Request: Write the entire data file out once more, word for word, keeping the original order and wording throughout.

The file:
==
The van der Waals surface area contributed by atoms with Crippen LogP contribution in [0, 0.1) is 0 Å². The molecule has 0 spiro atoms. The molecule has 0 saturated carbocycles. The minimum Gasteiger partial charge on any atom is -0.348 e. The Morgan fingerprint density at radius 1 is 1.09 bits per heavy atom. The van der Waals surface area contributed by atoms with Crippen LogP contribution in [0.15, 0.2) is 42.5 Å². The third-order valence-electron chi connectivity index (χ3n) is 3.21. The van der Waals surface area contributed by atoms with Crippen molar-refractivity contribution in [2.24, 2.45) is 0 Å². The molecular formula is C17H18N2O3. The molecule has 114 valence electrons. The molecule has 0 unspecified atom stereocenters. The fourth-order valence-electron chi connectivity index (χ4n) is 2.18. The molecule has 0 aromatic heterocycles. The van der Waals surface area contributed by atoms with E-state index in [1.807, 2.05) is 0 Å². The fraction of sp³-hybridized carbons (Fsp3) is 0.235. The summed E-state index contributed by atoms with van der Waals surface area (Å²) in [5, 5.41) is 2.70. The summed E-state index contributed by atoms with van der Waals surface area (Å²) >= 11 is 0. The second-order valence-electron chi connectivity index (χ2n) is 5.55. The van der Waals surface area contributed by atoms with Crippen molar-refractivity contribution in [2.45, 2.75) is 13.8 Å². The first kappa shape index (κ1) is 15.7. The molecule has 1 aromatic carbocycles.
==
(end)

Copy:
The van der Waals surface area contributed by atoms with Crippen LogP contribution in [0, 0.1) is 0 Å². The molecule has 0 spiro atoms. The molecule has 0 saturated carbocycles. The minimum Gasteiger partial charge on any atom is -0.348 e. The Morgan fingerprint density at radius 1 is 1.09 bits per heavy atom. The van der Waals surface area contributed by atoms with Crippen LogP contribution in [0.15, 0.2) is 42.5 Å². The third-order valence-electron chi connectivity index (χ3n) is 3.21. The van der Waals surface area contributed by atoms with Crippen molar-refractivity contribution in [2.24, 2.45) is 0 Å². The molecular formula is C17H18N2O3. The molecule has 114 valence electrons. The molecule has 0 unspecified atom stereocenters. The fourth-order valence-electron chi connectivity index (χ4n) is 2.18. The molecule has 0 aromatic heterocycles. The van der Waals surface area contributed by atoms with E-state index in [1.807, 2.05) is 0 Å². The fraction of sp³-hybridized carbons (Fsp3) is 0.235. The summed E-state index contributed by atoms with van der Waals surface area (Å²) in [5, 5.41) is 2.70. The summed E-state index contributed by atoms with van der Waals surface area (Å²) >= 11 is 0. The second-order valence-electron chi connectivity index (χ2n) is 5.55. The van der Waals surface area contributed by atoms with Crippen molar-refractivity contribution in [2.45, 2.75) is 13.8 Å². The first kappa shape index (κ1) is 15.7. The molecule has 1 aromatic carbocycles.